Back to books, Spinrad's The Iron Cross looks hard at what America could have become if we sat for too long and awaited fate instead of meeting it.

While dated, John Wyndham's The Day of the Triffids gives us a chilling view of hostile nature gone awry and mankind blind to its own stupidity.

When Worlds Collide is still a bit too fantastical for my taste, but the views of your average group of humans is still quite striking, even decades later.

While on another world Nightfall the short story, not the novelization, by Asimov again proves to be a fantastic view of humanity and how we do not adapt to regular change.

After the nuclear holocaust... way after... is Vault of Ages by Poul Anderson... Likewise is A Canticle for Leibowitz, by Walter Miller, one of the true foundations of post-armageddon novels in SF.

One of the best, if strangest, is the coming of the Messiah in The Branch by Mike Resnick, a very hard to get book and a fascinating read for all the humorous aspects involved, it is also highly chilling. Yes, Yahweh did not lie to his chosen People... but the Messiah is less than perfect, just the same. Resnick would expand upon this theme in other works, but this one is still unique in SF.

For crossing cold-war themes and print to cinema (and back!) there is Invasion of the Body Snatchers... they look *just* like real people, but they are soulless inside. If ever there was a great use of what Communism does to a person, and its nature on how it proliferates, this story is it.

On television there were the Cybermen episodes of Dr. Who giving a very, very prescient view of where that line of fiction would go. Not really men... not really robots... heady stuff for the 1960's!

But it was not alone for that era, and Patrick McGoohan would trump many series past and present with The Prisoner and the omnipresent idea that the Village would spread across the world... a global, totalitarian Village run by one side or the other, it does not matter who runs it. And while there would be security cameras everywhere, no one would be in the least bit 'secure'. Plus the Rover was always there to herd you... or kill you... if you got out of line.

But if you really need to go back, then The War in the Air by HG Wells (hah! thought it would be the more famous one, didn't you?) would be a stunning choice. Written in 1907 it gives a clear view of what would happen with warfare (rightly and wrongly) and the fate of man to it.

Truly many a great piece has been written... not all dour nor fatalistic, about the End of Times and what happens after that. Such works have been put out for decades and continue to attract readers. Some, like War Plan Orange done by the US Navy, was stunning review of what could happen in the opening of WWII in which America stood alone against Japan. Not all of it is baseless or without value... and working on scenarios and planning is a work of fiction based on fact. Jerry Pournelle, Larry Niven and other authors were called in during the 1980's to speculate on the future of warfare and their views helped prove seminal to the modernization of the US Armed Forces. They encouraged the entire move to geopositioning for munitions and 'accurate guidance systems' to reduce bomb loads and increase effectiveness. That was fiction and speculation in the 1980's, but would become fact in less than two decades.

We are always haunted by the future... and yet we still make it, just the same.

Sat Aug 11, 06:34:00 AM PDT  
Blogger Ranando said...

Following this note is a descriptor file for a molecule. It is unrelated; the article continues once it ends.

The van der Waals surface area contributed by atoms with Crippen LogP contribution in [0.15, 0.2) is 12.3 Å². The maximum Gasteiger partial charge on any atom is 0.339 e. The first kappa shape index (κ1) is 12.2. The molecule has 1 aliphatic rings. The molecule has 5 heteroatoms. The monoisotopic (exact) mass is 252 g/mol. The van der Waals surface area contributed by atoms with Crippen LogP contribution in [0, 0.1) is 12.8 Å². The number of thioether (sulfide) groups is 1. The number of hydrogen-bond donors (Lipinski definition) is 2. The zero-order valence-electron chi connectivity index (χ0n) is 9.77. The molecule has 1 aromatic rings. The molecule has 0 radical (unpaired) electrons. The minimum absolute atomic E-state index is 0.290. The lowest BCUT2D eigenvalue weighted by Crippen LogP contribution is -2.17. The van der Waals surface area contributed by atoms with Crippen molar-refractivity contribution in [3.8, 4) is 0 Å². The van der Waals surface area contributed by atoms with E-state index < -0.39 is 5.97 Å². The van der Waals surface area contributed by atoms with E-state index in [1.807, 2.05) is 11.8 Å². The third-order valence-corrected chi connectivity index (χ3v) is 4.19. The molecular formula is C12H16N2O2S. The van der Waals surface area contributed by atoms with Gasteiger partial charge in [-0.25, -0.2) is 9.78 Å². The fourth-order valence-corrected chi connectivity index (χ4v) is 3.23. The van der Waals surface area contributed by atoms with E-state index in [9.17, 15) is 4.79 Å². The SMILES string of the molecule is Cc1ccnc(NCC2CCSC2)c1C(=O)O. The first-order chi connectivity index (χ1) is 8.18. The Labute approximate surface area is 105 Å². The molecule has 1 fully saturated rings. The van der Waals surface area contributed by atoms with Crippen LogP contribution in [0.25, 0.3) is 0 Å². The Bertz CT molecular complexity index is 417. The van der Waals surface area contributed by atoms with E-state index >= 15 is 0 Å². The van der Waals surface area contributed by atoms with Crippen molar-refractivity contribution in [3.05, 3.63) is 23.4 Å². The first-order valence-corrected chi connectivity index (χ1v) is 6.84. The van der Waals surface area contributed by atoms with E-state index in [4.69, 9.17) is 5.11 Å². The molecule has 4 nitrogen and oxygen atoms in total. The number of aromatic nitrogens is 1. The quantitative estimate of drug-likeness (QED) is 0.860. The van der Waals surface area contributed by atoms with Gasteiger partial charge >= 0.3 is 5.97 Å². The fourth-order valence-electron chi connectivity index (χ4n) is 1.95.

I just hope it all doesn't end today, tomorrow would be better for me.

Sat Aug 11, 06:53:00 AM PDT  
Blogger Bloviating Zeppelin said...

Ranando: I read your comment and spontaneously burst out laughing! I NEEDED a laugh!


Sat Aug 11, 03:07:00 PM PDT  
Blogger TexasFred said...

Short, and to the point... Ranando hit it on the head... And some of us DO have the will to fight but we're getting really long in the tooth...

Sat Aug 11, 04:13:00 PM PDT  
Blogger Bloviating Zeppelin said...

TF: I am likewise involved in a length similar to yours -- however, I am a very WELL ARMED older tooth.


Sat Aug 11, 05:25:00 PM PDT  
Blogger Bloviating Zeppelin said...

AJ: by the way, thank you for the many links in your comment; I used them to order, just now, three books you had recommended. Footfall, Way of the Pilgrim, The Iron Dream. I remember I once owned a copy of Footfall, but I didn't read it then and I can't find it in my book boxes. THANKS for the recommendations! I am VERY much a SF kinda guy.


Sat Aug 11, 06:06:00 PM PDT  
Blogger The WordSmith from Nantucket said...

ranando's comment was perfect.

if Nation X decided to invade our shores, we would be able to repel their attacks or would we simply roll over?

Do we have, I ask, even the Will To Survive?

I believe we do. The problem with us today is that most of us are not made to feel that our very way of life is at stake; that we are vulnerable to Islamic terrorists, and are making ourselves vulnerable.

Since WWII, we've enjoyed such domestic peace and prosperity that we've raised generations that have not known the kinds of hardships and warfare that others experience elsewhere in the world. We've been largely sheltered, affording us the luxury to wallow in self-criticism and malaise and sanctimonious idealism that would have us believe if we were only nicer to other countries, we would not find ourselves in the predicaments that we do.

Sun Aug 12, 01:15:00 AM PDT  
Blogger A Jacksonian said...

Mr. Z - My pleasure!

We are, I'm afraid, much closer to internal collapse than anything else. Lincoln was absolutely right about a 'house divided against itself' and this Nation is so internally divided and disassociated from what democracy *is* that it will not last as it is. The Founders gave us ample warning from both the Federalist and Anti-Federalist sides and the Hamiltonian prescription for one democratic government fails is resounding: scrap it all to the lowest level and start afresh.

I am afraid that time is coming as we have not learned from the past. We need not repeat others mistakes, but to do the *right* thing means trusting in ourselves *first* and remind ourselves what Liberty *means*.

Sun Aug 12, 05:12:00 PM PDT